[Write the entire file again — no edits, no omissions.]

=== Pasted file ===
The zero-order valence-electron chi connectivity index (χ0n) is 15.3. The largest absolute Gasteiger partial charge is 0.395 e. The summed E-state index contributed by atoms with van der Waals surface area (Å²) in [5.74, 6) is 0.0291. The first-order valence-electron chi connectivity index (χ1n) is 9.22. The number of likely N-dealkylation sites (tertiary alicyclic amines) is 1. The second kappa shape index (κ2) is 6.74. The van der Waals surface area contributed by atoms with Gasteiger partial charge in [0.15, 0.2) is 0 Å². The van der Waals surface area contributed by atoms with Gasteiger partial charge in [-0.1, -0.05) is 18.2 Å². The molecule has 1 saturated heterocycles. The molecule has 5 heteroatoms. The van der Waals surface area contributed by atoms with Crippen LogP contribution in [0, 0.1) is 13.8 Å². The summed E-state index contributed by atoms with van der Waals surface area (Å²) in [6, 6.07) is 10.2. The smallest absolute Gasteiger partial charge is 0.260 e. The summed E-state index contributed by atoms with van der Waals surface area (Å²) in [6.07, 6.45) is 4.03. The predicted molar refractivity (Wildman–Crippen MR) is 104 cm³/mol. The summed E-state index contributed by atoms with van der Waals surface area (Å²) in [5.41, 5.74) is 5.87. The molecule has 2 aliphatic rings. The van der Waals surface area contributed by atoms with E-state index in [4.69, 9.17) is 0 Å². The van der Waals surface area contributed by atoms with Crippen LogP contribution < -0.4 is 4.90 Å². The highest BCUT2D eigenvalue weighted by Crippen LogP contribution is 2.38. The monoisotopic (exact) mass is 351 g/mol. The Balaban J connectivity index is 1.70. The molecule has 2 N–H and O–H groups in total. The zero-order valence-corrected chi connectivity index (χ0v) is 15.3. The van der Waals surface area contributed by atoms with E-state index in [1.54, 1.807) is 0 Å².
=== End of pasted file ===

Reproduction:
The zero-order valence-electron chi connectivity index (χ0n) is 15.3. The largest absolute Gasteiger partial charge is 0.395 e. The summed E-state index contributed by atoms with van der Waals surface area (Å²) in [5.74, 6) is 0.0291. The first-order valence-electron chi connectivity index (χ1n) is 9.22. The number of likely N-dealkylation sites (tertiary alicyclic amines) is 1. The second kappa shape index (κ2) is 6.74. The van der Waals surface area contributed by atoms with Gasteiger partial charge in [0.15, 0.2) is 0 Å². The van der Waals surface area contributed by atoms with Gasteiger partial charge in [-0.1, -0.05) is 18.2 Å². The molecule has 1 saturated heterocycles. The molecule has 5 heteroatoms. The van der Waals surface area contributed by atoms with Crippen LogP contribution in [0, 0.1) is 13.8 Å². The summed E-state index contributed by atoms with van der Waals surface area (Å²) in [6, 6.07) is 10.2. The smallest absolute Gasteiger partial charge is 0.260 e. The summed E-state index contributed by atoms with van der Waals surface area (Å²) in [6.07, 6.45) is 4.03. The predicted molar refractivity (Wildman–Crippen MR) is 104 cm³/mol. The summed E-state index contributed by atoms with van der Waals surface area (Å²) in [5.41, 5.74) is 5.87. The molecule has 2 aliphatic rings. The van der Waals surface area contributed by atoms with E-state index in [4.69, 9.17) is 0 Å². The van der Waals surface area contributed by atoms with Crippen LogP contribution < -0.4 is 4.90 Å². The highest BCUT2D eigenvalue weighted by Crippen LogP contribution is 2.38. The monoisotopic (exact) mass is 351 g/mol. The Balaban J connectivity index is 1.70. The molecule has 2 N–H and O–H groups in total. The zero-order valence-corrected chi connectivity index (χ0v) is 15.3. The van der Waals surface area contributed by atoms with E-state index in [1.54, 1.807) is 0 Å².